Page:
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The New Zealand Railways Magazine, Volume 2, Issue 7 (November 1, 1927)

Tawa Flat Deviation. — The Way Through

page 4

Tawa Flat Deviation.
The Way Through.

When roads were laid according to the wandering fancy of the cows that the Brown family owned, no strain was placed upon human intelligence in the choice of ways, for the cattle ruled the routes.

But when the traffic question became pressing and such considerations as time and grades grew to have economic importance the Civil Engineer came into the picture and has stayed there ever since.

The choice of routes early gave rise to two schools of engineering thought. One believed in taking the shortest possible distance between any two points, contending that the extra capital cost would be more than recouped by the reduction of operating expenses. The other contended that the route should follow more nearly that of the contours of the country, the cheapness of construction compensating for the higher operating costs. This war is still going on, although the concessions made on each side have blurred the issue somewhat, resulting in contentions being confined to cases rather than to principles. Add to this the non-professional attitude-the natural human weakness which prompts people to take a keener interest in other folks' business than in their own, and it can easily be seen that the choice of route must give rise to much diversity of opinion. Kipling, in one of his earlier poems, pictured primitive man fighting with primitive weapons to prove that his was the “one best way” for doing things. Following this up with lines intended to indicate the present-day proneness to the vice, he says-

“Still we let our business slide,
As we dropped the half-dressed hide,
To show a fellow savage how to work.”

It is, therefore, not at all surprising that the new railway route out of Wellington should have awakened the keenest interest amongst all classes, and that a wonderful variety of opinion has been found to exist regarding the correct solution of this problem.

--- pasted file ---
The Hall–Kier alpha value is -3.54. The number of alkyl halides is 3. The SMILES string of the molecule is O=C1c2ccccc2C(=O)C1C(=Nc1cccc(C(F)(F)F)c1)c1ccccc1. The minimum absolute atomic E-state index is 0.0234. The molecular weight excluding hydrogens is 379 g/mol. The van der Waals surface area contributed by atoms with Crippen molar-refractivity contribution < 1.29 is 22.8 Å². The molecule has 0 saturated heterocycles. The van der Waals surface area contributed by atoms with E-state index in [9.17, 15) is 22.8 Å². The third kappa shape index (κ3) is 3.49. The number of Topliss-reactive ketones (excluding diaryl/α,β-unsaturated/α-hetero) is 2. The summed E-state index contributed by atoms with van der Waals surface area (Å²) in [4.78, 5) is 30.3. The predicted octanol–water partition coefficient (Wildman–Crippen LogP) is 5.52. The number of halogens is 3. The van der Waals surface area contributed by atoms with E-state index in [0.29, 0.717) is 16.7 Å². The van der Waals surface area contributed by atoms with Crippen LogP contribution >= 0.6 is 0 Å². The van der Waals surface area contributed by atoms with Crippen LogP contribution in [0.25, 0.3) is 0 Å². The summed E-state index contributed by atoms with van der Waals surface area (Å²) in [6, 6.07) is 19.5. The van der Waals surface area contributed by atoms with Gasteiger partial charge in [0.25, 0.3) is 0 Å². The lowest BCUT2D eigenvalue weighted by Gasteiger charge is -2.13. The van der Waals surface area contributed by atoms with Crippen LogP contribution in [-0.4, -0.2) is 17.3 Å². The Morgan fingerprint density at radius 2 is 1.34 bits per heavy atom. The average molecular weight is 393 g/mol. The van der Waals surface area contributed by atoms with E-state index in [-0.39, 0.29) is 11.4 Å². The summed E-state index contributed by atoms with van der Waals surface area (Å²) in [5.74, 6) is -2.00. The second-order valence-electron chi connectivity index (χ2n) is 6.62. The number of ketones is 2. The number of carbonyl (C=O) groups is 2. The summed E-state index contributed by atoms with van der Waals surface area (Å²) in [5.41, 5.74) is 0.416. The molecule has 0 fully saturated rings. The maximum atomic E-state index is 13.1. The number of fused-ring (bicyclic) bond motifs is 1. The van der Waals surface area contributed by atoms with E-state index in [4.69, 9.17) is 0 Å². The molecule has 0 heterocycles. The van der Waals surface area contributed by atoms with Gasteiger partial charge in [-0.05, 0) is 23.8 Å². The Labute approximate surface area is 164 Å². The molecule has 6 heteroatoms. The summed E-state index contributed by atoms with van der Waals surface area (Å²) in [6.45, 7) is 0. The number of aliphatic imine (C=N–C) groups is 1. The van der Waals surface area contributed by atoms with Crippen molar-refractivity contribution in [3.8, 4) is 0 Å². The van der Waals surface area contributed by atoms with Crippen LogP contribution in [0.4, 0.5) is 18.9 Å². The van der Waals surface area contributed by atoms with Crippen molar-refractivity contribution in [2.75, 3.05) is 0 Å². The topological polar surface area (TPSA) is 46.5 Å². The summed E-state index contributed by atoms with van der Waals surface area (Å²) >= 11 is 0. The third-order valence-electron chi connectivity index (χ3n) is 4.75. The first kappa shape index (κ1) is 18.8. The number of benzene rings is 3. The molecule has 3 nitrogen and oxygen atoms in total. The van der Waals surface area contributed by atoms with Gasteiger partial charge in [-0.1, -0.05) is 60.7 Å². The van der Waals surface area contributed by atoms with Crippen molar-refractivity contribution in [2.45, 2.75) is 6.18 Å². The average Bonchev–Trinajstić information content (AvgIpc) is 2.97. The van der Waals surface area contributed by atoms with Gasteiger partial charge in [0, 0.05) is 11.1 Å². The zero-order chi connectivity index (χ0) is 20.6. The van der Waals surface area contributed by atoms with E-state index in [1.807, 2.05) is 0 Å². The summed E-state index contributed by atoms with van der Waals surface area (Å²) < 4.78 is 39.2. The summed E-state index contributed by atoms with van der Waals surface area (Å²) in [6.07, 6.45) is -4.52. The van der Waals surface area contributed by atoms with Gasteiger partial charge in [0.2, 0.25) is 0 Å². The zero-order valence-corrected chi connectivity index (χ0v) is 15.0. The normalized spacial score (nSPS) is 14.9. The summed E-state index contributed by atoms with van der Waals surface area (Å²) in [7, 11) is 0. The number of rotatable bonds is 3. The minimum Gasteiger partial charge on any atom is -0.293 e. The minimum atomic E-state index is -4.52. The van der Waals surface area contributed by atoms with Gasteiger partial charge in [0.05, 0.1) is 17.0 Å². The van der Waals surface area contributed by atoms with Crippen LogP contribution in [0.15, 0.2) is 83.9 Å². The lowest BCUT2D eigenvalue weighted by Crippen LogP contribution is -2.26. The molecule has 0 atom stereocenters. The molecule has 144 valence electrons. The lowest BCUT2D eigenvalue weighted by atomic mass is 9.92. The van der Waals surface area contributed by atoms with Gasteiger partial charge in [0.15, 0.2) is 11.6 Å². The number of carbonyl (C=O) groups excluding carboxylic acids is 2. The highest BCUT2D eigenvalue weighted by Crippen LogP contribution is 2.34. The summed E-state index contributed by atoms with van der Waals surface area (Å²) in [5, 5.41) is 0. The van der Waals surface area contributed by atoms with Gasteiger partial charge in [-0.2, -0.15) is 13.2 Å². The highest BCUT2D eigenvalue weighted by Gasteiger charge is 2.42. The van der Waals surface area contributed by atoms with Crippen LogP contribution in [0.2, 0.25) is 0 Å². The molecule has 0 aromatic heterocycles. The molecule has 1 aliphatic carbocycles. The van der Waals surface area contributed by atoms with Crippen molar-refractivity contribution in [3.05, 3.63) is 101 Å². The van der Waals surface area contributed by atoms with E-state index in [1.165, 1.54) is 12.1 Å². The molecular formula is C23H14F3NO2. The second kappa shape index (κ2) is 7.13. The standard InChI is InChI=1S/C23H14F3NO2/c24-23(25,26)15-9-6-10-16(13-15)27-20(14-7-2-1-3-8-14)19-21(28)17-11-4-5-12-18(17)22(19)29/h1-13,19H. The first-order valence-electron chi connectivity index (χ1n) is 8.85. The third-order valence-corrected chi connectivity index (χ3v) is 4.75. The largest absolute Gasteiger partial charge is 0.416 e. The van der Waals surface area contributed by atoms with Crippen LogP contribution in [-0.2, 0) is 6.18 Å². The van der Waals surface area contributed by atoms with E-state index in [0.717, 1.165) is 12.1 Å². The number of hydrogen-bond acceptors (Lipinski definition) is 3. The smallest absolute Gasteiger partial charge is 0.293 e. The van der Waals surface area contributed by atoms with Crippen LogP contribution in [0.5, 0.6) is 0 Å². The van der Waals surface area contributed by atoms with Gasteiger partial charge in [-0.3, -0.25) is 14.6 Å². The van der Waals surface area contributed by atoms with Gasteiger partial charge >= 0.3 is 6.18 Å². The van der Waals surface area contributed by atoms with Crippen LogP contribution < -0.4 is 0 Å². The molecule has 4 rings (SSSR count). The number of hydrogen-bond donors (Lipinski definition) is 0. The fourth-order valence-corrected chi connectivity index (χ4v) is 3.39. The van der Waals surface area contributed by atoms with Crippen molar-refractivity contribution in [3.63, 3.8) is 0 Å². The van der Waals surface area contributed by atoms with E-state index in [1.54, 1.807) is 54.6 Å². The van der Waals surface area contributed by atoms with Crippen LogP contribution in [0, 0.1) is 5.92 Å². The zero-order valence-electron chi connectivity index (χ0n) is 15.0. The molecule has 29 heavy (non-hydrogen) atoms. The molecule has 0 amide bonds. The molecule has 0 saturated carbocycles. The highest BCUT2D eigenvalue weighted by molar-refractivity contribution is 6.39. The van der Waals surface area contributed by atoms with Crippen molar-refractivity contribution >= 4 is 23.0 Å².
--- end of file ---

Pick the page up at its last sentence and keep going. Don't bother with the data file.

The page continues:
Tunnels, in particular, have a fascination of their own and this, in the case of Tawa Flat-where some sort of tunnel somewhere seems unavoidable-has added fuel to the ordinary routing discussion. In this connection it is worth recalling the situation which arose, over a hundred years ago, in England, and which gave rise to what is commonly known as “The Tunnel Legend of Tyler Hill.”

In 1824 a company was formed to build a railway from Canterbury to the coast at Whitstable. George Stephenson proposed to take the line through Blear village, a route giving easy gradients and light earth works. This survey, states, Mr. H. A. Vallance in “The Edgar Allen News,” was duly submitted to the Company and all seemed favourable when a most amazing trouble suddenly cropped up.

Dixon (Stephenson's assistant) had just drawn their attention to the lightness of the earth works when one of the wise-acres of the Committee blandly asked “And is there then no tunnel?” “No,” replied Dixon, “I am glad to say no tunnelling is necessary.” “Oh,” cried several others, “No tunnel? We must have a tunnell” Incredible as it may seem, Dixon's original survey was rejected and he was told to select a route containing a tunnel. This was not difficult to find. By shifting the whole location somewhat to the east, a tunnel was found at Tyler Hill about one mile to the north of the city.

“Thus” concludes Vallance, “the Canterbury people obtained their desired tunnel; but concomitant evils in the shape of steep gradients came with it.”